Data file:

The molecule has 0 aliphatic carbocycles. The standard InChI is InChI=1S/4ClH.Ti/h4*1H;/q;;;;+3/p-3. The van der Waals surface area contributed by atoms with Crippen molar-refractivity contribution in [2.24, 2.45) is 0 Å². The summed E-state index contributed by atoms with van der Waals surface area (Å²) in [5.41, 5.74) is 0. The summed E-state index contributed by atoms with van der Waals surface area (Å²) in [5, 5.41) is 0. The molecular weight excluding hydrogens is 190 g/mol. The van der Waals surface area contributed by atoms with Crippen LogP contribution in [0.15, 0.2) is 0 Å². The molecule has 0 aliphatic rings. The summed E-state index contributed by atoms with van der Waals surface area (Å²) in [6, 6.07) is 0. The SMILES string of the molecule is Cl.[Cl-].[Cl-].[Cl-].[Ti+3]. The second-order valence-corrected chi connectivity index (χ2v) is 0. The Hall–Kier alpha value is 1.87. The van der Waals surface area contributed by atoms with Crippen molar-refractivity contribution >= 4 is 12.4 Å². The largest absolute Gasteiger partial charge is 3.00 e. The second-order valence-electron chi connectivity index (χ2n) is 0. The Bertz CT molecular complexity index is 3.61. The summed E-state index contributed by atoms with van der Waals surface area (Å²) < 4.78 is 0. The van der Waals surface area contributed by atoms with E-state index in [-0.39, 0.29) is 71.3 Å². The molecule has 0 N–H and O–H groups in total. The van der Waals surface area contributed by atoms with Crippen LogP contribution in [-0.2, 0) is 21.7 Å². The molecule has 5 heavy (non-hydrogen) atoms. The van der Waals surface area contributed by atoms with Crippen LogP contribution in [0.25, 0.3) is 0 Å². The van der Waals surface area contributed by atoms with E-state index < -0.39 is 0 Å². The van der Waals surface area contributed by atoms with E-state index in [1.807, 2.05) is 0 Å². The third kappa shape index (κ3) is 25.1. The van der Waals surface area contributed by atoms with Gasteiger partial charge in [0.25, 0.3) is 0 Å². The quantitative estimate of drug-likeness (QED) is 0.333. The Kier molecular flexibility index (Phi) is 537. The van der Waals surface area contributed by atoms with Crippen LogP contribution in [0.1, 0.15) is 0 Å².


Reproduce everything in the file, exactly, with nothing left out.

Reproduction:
The molecule has 0 aliphatic carbocycles. The standard InChI is InChI=1S/4ClH.Ti/h4*1H;/q;;;;+3/p-3. The van der Waals surface area contributed by atoms with Crippen molar-refractivity contribution in [2.24, 2.45) is 0 Å². The summed E-state index contributed by atoms with van der Waals surface area (Å²) in [5.41, 5.74) is 0. The summed E-state index contributed by atoms with van der Waals surface area (Å²) in [5, 5.41) is 0. The molecular weight excluding hydrogens is 190 g/mol. The van der Waals surface area contributed by atoms with Crippen LogP contribution in [0.15, 0.2) is 0 Å². The molecule has 0 aliphatic rings. The summed E-state index contributed by atoms with van der Waals surface area (Å²) in [6, 6.07) is 0. The SMILES string of the molecule is Cl.[Cl-].[Cl-].[Cl-].[Ti+3]. The second-order valence-corrected chi connectivity index (χ2v) is 0. The Hall–Kier alpha value is 1.87. The van der Waals surface area contributed by atoms with Crippen molar-refractivity contribution >= 4 is 12.4 Å². The largest absolute Gasteiger partial charge is 3.00 e. The second-order valence-electron chi connectivity index (χ2n) is 0. The Bertz CT molecular complexity index is 3.61. The summed E-state index contributed by atoms with van der Waals surface area (Å²) < 4.78 is 0. The van der Waals surface area contributed by atoms with E-state index in [-0.39, 0.29) is 71.3 Å². The molecule has 0 N–H and O–H groups in total. The van der Waals surface area contributed by atoms with Crippen LogP contribution in [-0.2, 0) is 21.7 Å². The molecule has 5 heavy (non-hydrogen) atoms. The van der Waals surface area contributed by atoms with Crippen LogP contribution in [0.25, 0.3) is 0 Å². The van der Waals surface area contributed by atoms with E-state index < -0.39 is 0 Å². The van der Waals surface area contributed by atoms with E-state index in [1.807, 2.05) is 0 Å². The third kappa shape index (κ3) is 25.1. The van der Waals surface area contributed by atoms with Gasteiger partial charge in [0.25, 0.3) is 0 Å². The quantitative estimate of drug-likeness (QED) is 0.333. The Kier molecular flexibility index (Phi) is 537. The van der Waals surface area contributed by atoms with Crippen LogP contribution in [0.1, 0.15) is 0 Å².